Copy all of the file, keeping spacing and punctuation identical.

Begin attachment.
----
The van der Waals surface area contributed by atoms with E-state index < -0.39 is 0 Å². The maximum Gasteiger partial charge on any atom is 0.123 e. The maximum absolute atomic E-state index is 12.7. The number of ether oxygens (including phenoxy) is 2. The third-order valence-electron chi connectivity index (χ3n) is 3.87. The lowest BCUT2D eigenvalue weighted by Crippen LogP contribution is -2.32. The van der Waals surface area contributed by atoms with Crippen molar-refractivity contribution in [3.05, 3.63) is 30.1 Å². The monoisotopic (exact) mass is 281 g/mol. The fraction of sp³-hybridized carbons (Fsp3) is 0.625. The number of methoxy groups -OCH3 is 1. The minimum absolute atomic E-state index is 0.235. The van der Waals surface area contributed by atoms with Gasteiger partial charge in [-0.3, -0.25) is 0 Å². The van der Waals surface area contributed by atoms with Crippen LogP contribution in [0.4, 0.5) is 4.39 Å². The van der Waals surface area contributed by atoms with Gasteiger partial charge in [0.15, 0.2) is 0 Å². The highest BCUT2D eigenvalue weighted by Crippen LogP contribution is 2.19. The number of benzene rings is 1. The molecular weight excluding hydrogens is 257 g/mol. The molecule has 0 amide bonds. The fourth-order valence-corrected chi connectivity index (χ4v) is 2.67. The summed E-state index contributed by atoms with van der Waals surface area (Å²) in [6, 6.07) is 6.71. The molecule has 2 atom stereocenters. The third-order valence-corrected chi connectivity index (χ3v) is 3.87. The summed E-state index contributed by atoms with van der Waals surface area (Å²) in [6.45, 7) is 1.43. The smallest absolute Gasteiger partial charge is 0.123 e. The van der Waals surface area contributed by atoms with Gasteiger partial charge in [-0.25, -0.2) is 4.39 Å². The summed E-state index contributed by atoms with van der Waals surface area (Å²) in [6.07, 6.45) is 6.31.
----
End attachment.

The van der Waals surface area contributed by atoms with E-state index < -0.39 is 0 Å². The maximum Gasteiger partial charge on any atom is 0.123 e. The maximum absolute atomic E-state index is 12.7. The number of ether oxygens (including phenoxy) is 2. The third-order valence-electron chi connectivity index (χ3n) is 3.87. The lowest BCUT2D eigenvalue weighted by Crippen LogP contribution is -2.32. The van der Waals surface area contributed by atoms with Crippen molar-refractivity contribution in [3.05, 3.63) is 30.1 Å². The monoisotopic (exact) mass is 281 g/mol. The fraction of sp³-hybridized carbons (Fsp3) is 0.625. The number of methoxy groups -OCH3 is 1. The minimum absolute atomic E-state index is 0.235. The van der Waals surface area contributed by atoms with Gasteiger partial charge in [-0.3, -0.25) is 0 Å². The van der Waals surface area contributed by atoms with Crippen LogP contribution in [0.4, 0.5) is 4.39 Å². The van der Waals surface area contributed by atoms with Gasteiger partial charge in [0.15, 0.2) is 0 Å². The highest BCUT2D eigenvalue weighted by Crippen LogP contribution is 2.19. The number of benzene rings is 1. The molecular weight excluding hydrogens is 257 g/mol. The molecule has 0 amide bonds. The fourth-order valence-corrected chi connectivity index (χ4v) is 2.67. The summed E-state index contributed by atoms with van der Waals surface area (Å²) in [6, 6.07) is 6.71. The molecule has 2 atom stereocenters. The third-order valence-corrected chi connectivity index (χ3v) is 3.87. The summed E-state index contributed by atoms with van der Waals surface area (Å²) in [6.45, 7) is 1.43. The smallest absolute Gasteiger partial charge is 0.123 e. The van der Waals surface area contributed by atoms with Gasteiger partial charge in [-0.25, -0.2) is 4.39 Å². The summed E-state index contributed by atoms with van der Waals surface area (Å²) in [6.07, 6.45) is 6.31.